Can I just say that I’ve started my reply to this at least three times? Then it hit me at church on Sunday. Shoot, it may have even been said aloud by someone. “You can lead a horse to water but you can’t make it drink”. I think that applies here. Both parties have responsibility, for sure, but no matter how many times you invite someone or encourage them to connect, if they won’t they won’t. It’s like no matter how many times the doctor tells you that if you don’t lose weight you’ll die, you can certainly still choose to just go down that deadly path. Once you know the groups exist, once you know you’re wanted and/or invited, once you know you’re going to die if you don’t put those Swiss Cake Rolls away, the ball’s in your court. That doesn’t mean that if and when another circumstance arises in the Newbies life that may be the window we needed, we as “established folk” don’t use that opportunity to try again but it’s always a choice to become connected. We choose to find a small group, a new friend, an accountability partner and allow ourselves to be vulnerable and from there we find connection.
Funny Jerry … And accept my apologies for chiming in on such an old entry but I’m catching up but it the couple of times we’ve talked I’ve mentioned how “cliqueism” in churches can be a HUGE issue. Now I totally get it , who doesn’t want to be surrounded by friends and the people they are comfortable with but how intimidating do you think that is for someone to walk into a new to them small group in someone’s home where there are pictures in the mantle of the group trip to OBX that are like 5 years old? What chance would you feel like you had of breaking into that circle and connecting ? If your relationship is strong enough with your small group you are friends and will continue to be even if your you decide to branch out , get uncomfortable ,and make new relationships. I posted a question on my Facebook page asking “Who would you want your kids to be friends with ? (Coolest , nicest , tallest ,etc…..) admittedly I was baiting people but my answer for my kids is pretty simple, if my kids could only have 1 friend , nothing would make me prouder than if they chose to befriend the kid that was sitting by themselves regardless of how pretty , well dressed , or “connected” they are. It also broaches the whole “Sins of our fathers”thing also , it’s pretty obvious in “some” churches by watching the kids and teens who they’re parents small group is, so are we as a church building the next generation of Cliques , or are we challenging ourselves to be people reachers and in turn teaching our kids to be the same ? Hopefully ? But are we ? The Small Group ministry could be a very strong chance to grow a church family but only if you work it , drop insecurity , and reach new members. I come from a Southern Baptist (sorry , I read your views on “denominations”) where Sunday School was the norm , a we meet here before 1st service this is the age group , and they have “X” age kids…. Antiquated ? OBVIOUSLY , but easier than breaking the “secret handshake ” inner sanctum of some small groups . Not trying to be Judgemental and painting with a 4 foot wide paint brush but how many people do we see every week …. even ones that serve and are active members who aren’t in small groups or connected? There are always options , Start a new group , join a newer group that’s not established …… Don’t know just some thoughts ?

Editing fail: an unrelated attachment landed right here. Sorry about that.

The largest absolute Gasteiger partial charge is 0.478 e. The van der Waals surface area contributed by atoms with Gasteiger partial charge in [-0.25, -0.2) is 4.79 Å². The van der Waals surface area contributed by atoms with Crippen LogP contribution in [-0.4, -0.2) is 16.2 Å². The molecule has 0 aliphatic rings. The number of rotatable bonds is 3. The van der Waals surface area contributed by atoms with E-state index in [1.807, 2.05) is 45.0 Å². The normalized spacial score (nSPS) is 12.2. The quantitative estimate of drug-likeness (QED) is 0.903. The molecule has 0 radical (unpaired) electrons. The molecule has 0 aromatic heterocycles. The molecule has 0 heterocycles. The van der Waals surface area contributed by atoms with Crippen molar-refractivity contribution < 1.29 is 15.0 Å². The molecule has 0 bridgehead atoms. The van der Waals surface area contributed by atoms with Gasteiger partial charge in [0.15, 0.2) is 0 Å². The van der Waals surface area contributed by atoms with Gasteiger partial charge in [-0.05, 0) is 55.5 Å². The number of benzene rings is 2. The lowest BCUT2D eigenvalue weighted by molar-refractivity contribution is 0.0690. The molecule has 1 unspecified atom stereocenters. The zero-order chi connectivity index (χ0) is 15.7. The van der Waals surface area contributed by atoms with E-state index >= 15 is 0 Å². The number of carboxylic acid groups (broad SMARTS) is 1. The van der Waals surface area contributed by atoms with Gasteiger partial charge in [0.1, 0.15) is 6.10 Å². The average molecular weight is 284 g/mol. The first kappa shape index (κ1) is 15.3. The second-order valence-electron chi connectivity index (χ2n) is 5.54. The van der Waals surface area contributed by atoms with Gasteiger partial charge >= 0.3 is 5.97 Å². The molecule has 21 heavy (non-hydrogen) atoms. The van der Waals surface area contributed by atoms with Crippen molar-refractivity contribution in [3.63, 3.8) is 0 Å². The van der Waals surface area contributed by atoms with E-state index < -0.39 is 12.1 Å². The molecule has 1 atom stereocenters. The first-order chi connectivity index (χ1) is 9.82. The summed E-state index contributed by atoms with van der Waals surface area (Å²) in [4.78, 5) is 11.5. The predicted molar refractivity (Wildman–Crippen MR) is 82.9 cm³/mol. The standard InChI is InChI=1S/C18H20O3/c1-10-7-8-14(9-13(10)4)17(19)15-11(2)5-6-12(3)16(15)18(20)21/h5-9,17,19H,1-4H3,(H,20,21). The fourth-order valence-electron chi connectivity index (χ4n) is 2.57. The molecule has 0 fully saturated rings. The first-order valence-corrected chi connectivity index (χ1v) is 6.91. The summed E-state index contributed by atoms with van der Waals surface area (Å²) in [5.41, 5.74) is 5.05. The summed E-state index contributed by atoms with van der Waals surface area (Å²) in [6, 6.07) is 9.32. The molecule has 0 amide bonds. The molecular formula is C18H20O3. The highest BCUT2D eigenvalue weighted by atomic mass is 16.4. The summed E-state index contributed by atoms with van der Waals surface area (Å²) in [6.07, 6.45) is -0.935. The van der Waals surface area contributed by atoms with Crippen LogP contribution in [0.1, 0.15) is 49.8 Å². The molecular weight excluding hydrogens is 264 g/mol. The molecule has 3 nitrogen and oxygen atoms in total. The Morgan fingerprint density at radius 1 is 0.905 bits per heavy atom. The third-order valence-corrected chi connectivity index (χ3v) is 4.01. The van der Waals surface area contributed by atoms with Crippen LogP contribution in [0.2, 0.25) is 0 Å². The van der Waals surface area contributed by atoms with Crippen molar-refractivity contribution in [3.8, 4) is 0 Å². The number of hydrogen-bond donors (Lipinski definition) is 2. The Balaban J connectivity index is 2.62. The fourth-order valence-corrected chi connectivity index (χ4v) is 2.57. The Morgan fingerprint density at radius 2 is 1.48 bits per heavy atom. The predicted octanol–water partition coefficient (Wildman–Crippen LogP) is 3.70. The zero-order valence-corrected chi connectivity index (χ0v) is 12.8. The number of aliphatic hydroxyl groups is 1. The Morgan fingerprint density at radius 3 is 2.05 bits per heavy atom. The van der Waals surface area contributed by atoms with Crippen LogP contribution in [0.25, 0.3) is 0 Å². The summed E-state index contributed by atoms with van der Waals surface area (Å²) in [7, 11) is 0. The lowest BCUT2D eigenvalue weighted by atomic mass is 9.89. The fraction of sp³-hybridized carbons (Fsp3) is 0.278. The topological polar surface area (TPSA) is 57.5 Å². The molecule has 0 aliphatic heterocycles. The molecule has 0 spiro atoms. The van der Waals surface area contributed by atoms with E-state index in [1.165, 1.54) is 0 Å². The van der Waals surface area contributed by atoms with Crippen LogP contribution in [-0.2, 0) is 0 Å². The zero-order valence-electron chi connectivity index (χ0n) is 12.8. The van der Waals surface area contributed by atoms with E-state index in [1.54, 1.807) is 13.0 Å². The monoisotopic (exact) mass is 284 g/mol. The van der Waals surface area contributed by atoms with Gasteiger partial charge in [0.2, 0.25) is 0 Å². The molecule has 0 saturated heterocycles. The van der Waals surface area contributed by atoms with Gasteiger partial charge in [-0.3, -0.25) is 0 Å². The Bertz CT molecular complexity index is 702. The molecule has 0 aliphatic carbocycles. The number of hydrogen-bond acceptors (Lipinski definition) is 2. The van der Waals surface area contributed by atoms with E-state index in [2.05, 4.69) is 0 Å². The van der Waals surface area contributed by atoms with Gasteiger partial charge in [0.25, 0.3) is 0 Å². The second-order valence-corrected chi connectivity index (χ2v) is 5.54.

First note that I define the “dumb or legitimate” part as “Dumb is legitimately in the mind of the beholder”. That clarified, Reasons (Dumb or Legititate) that I belive I have seen are:
The back row is all filled up.
The two days a year we go require too much work.
In the context of people meeting “half way” – they move 1% and the don’t know why the other side didn’t cover the 49% gap.
All go at a posture of “Here I am! I’m in this! But not really into it”